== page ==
Perhaps one of the most interesting cross-national differences highlighted by the book is the variation in the way in which students have organised in different contexts. Here, the comparison between Denmark and the UK is particularly revealing. In Denmark, students – opposed to the increasing marketization of public services – have performed politics in three contrasting ways. The first group of protestors, which included the Danish National Union of Students, focussed primarily on representation and pursuing parliamentary routes, believing this to be the most effective means of securing change. A second group contested this assumption and chose to mobilise instead, demonstrating in the streets and taking other forms of direct action. The third group were committed to ‘prefigurative politics’, i.e. enacting what they believed to be a new form of political practice. Importantly, however, Danish students appeared to accept these different kinds of political performance, and the politically pragmatic stance of the Danish National Union of Students did not become a source of contention. As those familiar with the UK context may perhaps be aware, student politics has not operated in the same way here. Indeed, two of the chapters of Student Politics and Protest: International Perspectives that focus specifically on the 2010 protests against fee increases in England highlight the divided nature of student activism. The UK’s National Union of Students was split between those advocating a radical stance, opposing any form of student contribution to the cost of tuition fees, and those who believed that conceding the principle of contribution was necessary if the organisation was to have any real influence among policymakers. Fundamental differences about ‘the best way to be a political actor’ underpinned this divide. A bitter conflict over tactics developed among activists, with leftist groups coming to define themselves largely in opposition to the pragmatic stance adopted by the leadership of the National Union of Students.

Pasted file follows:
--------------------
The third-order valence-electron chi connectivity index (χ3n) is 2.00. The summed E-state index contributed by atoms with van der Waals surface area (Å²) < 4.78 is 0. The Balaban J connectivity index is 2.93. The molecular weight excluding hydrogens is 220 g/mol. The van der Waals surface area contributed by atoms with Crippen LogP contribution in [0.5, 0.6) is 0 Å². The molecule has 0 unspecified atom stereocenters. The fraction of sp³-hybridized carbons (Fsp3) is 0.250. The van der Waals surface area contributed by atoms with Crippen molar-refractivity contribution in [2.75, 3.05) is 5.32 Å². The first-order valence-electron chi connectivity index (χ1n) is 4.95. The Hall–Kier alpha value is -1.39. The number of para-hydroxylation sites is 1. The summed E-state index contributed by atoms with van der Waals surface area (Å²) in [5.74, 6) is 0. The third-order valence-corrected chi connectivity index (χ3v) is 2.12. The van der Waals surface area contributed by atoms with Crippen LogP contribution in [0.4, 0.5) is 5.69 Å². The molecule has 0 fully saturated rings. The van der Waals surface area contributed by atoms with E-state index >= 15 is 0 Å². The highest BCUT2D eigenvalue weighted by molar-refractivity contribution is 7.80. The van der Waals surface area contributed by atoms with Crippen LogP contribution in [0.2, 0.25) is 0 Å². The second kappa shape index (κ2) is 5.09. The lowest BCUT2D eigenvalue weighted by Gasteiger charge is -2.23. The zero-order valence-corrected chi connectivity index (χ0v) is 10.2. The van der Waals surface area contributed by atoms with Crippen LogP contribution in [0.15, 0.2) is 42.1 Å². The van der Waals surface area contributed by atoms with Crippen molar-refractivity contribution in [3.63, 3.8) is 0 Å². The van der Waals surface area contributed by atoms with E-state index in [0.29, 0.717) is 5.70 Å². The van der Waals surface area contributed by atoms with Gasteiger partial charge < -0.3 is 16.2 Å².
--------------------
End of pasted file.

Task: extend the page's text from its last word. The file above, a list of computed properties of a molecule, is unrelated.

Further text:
National differences are also evident in responses to student protest. Contrasts are draw in the book between the conciliatory responses of Italian university leaders and the more repressive position adopted by their UK counterparts. The book explains these differences by pointing to the wider higher education sector in both countries and, in particular, forms of governance. Italian leaders tend to be elected from among their colleagues, and thus need to sustain good relationships with students in order to maintain their institutional authority. In contrast, UK leaders are appointed rather than elected and, as a result, are less reliant on the goodwill of students; they are also motivated to minimise potential ‘reputational damage’ brought about by drawn-out student protest, and so seek to end protest quickly.

This evidence, provided by detailed empirical research across the world, suggests that claims of a ‘globalised’ form of student protest are premature; national differences remain significant. Nevertheless, the various chapters of Student Politics and Protest: International Perspectives also point to the vibrancy of political activity by students in many different contexts: although the foci of protest, methods employed and societal responses may differ, students have again, at the start of the 21st century, assumed the role of significant political actors.

This blog first appeared on the WonkHE website on 29th November 2016.